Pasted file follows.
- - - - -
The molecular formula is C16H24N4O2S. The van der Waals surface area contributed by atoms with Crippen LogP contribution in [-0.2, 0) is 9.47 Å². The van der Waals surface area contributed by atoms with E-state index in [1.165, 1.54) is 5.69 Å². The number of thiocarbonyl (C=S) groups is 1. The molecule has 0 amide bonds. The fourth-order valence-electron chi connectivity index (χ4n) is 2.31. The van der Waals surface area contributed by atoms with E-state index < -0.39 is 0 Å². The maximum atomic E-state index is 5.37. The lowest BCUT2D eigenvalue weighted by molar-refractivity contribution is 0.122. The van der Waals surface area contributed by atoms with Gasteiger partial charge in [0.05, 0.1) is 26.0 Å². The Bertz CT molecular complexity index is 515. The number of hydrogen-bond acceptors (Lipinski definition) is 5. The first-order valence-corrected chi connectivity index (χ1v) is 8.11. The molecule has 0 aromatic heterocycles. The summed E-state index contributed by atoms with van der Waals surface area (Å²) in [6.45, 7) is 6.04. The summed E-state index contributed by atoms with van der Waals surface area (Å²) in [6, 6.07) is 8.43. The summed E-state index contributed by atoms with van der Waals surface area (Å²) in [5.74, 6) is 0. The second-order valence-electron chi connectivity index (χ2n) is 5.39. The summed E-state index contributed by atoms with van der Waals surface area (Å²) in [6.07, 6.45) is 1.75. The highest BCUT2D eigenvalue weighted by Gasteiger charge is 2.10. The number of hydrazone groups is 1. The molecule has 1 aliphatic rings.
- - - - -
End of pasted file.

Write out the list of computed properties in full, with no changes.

The molecular formula is C16H24N4O2S. The van der Waals surface area contributed by atoms with Crippen LogP contribution in [-0.2, 0) is 9.47 Å². The van der Waals surface area contributed by atoms with E-state index in [1.165, 1.54) is 5.69 Å². The number of thiocarbonyl (C=S) groups is 1. The molecule has 0 amide bonds. The fourth-order valence-electron chi connectivity index (χ4n) is 2.31. The van der Waals surface area contributed by atoms with E-state index < -0.39 is 0 Å². The maximum atomic E-state index is 5.37. The lowest BCUT2D eigenvalue weighted by molar-refractivity contribution is 0.122. The van der Waals surface area contributed by atoms with Gasteiger partial charge in [0.05, 0.1) is 26.0 Å². The Bertz CT molecular complexity index is 515. The number of hydrogen-bond acceptors (Lipinski definition) is 5. The first-order valence-corrected chi connectivity index (χ1v) is 8.11. The molecule has 0 aromatic heterocycles. The summed E-state index contributed by atoms with van der Waals surface area (Å²) in [6.45, 7) is 6.04. The summed E-state index contributed by atoms with van der Waals surface area (Å²) in [6, 6.07) is 8.43. The summed E-state index contributed by atoms with van der Waals surface area (Å²) in [5.74, 6) is 0. The second-order valence-electron chi connectivity index (χ2n) is 5.39. The summed E-state index contributed by atoms with van der Waals surface area (Å²) in [6.07, 6.45) is 1.75. The highest BCUT2D eigenvalue weighted by Gasteiger charge is 2.10. The number of hydrazone groups is 1. The molecule has 1 aliphatic rings.